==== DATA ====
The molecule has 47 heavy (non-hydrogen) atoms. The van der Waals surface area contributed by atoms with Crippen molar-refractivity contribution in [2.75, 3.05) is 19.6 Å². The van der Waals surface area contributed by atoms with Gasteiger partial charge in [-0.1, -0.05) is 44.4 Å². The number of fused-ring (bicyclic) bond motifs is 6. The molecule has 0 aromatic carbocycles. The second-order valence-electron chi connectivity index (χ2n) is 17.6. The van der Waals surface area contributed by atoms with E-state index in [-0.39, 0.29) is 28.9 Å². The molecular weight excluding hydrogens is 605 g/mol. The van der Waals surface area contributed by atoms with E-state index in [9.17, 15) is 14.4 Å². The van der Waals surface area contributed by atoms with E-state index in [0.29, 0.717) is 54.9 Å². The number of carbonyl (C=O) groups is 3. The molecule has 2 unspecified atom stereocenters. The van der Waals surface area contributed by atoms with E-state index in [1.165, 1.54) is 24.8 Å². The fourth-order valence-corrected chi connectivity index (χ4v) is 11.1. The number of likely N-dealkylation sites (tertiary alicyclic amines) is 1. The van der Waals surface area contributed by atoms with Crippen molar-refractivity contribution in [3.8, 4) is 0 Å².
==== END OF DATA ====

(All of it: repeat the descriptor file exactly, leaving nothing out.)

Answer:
The molecule has 47 heavy (non-hydrogen) atoms. The van der Waals surface area contributed by atoms with Crippen molar-refractivity contribution in [2.75, 3.05) is 19.6 Å². The van der Waals surface area contributed by atoms with Gasteiger partial charge in [-0.1, -0.05) is 44.4 Å². The number of fused-ring (bicyclic) bond motifs is 6. The molecule has 0 aromatic carbocycles. The second-order valence-electron chi connectivity index (χ2n) is 17.6. The van der Waals surface area contributed by atoms with E-state index in [-0.39, 0.29) is 28.9 Å². The molecular weight excluding hydrogens is 605 g/mol. The van der Waals surface area contributed by atoms with E-state index in [9.17, 15) is 14.4 Å². The van der Waals surface area contributed by atoms with E-state index in [0.29, 0.717) is 54.9 Å². The number of carbonyl (C=O) groups is 3. The molecule has 2 unspecified atom stereocenters. The van der Waals surface area contributed by atoms with E-state index in [1.165, 1.54) is 24.8 Å². The fourth-order valence-corrected chi connectivity index (χ4v) is 11.1. The number of likely N-dealkylation sites (tertiary alicyclic amines) is 1. The van der Waals surface area contributed by atoms with Crippen molar-refractivity contribution in [3.8, 4) is 0 Å².